Thursday, February 28, 2008

Concert Preview - Knightwind Ensemble April 6

The upcoming concert by the Knightwind Ensemble is set for April 6th at 3 PM in the Schwan Concert Hall on the campus of Wisconsin Lutheran College. The theme of the concert is Heroes, and the selections will include musical portraits of heroes, some real, some imaginary, some specific, and some general.

Heroes of Hungary

The feature piece of the concert is Sinfonia Hungarica, written by Jan van der Roost. This three movement symphony depicts the history of Hungary itself. Because this piece is so special, I'll devote a post to it in the next few weeks.

Teams of Heroes

Also on the program is a concert march by Englishman Eric Coates and used in the in the 1954 British War Film The Dam Busters. It turns out that the march was written by Mr. Coates before he received the call from the producers of the movie. He wanted to produce a march in the Elgarian form, along the lines of the Pomp and Circumstance marches. After hearing about the film, he thought that the march he just completed could be used...and it was.

Saluting modern heroes, the Ensemble will perform John Williams' Olympic Fanfare and Theme, written for the 1984 Summer Olympic Games in Los Angeles. In an interview in 1992, Mr. Williams stated that his music was intended to musically represent "the spirit of cooperation, of heroic achievement, all the striving and preparation that go before the events and all the applause that comes after them." It is still an audience favorite today.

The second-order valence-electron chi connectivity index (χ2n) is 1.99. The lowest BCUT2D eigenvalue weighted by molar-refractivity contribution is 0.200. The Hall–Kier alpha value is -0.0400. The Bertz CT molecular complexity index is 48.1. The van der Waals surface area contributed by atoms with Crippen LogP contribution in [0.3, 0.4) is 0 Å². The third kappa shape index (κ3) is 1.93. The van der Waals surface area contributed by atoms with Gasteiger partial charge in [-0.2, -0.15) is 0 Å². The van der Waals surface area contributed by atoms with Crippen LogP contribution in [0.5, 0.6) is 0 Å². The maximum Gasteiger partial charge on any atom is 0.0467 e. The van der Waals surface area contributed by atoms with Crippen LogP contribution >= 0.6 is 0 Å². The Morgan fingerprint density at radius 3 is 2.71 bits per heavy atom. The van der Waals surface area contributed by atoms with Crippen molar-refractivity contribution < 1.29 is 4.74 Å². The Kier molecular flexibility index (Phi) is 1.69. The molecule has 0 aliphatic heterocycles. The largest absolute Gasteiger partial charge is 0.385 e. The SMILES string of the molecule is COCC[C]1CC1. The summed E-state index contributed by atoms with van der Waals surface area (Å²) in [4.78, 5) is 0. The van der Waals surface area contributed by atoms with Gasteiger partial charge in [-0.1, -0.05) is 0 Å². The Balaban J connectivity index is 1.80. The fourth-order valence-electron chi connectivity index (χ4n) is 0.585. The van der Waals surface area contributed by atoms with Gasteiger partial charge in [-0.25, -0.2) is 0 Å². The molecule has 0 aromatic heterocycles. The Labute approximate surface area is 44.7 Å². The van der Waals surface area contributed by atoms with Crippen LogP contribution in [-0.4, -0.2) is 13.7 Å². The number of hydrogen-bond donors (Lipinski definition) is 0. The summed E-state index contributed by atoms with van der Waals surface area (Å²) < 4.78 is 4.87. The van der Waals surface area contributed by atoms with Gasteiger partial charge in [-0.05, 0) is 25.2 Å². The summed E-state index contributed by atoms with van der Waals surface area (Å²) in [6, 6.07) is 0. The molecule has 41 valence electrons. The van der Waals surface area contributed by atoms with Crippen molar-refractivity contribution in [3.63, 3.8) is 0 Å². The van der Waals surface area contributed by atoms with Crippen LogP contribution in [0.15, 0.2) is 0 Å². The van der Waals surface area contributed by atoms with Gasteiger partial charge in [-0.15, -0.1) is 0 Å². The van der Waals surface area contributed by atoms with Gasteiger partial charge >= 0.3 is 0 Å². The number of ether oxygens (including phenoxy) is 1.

Specific Heroes

The Ensemble will also salute specific heroes. The first piece in that vein will be the music from the 1991 motion picture Robin Hood, Prince of Thieves, starring Kevin Costner with music by Michael Kamen. The music is dramatic, difficult, and very enjoyable for both the audience and the performers. Milwaukee's Paul Lavender created this arrangement of the music.

The Ensemble also salutes a very important fictional hero by performing the Don Gillis work The Man Who Invented Music. This delightful work mixes music and storytelling, with the narrator taking the role of Grandpa, telling his granddaughter Wendy how he invented music. It is guaranteed to make you smile.

Finally, the Ensemble will perform an evergreen favorite: the Overture to William Tell by Rossini. Whether you believe William Tell was real or fictional, this Eric Leidzen arrangement of the Rossini favorite is wonderful.

In an upcoming post, I'll go over the movements of the Sinfonia Hungarica, Stay tuned!

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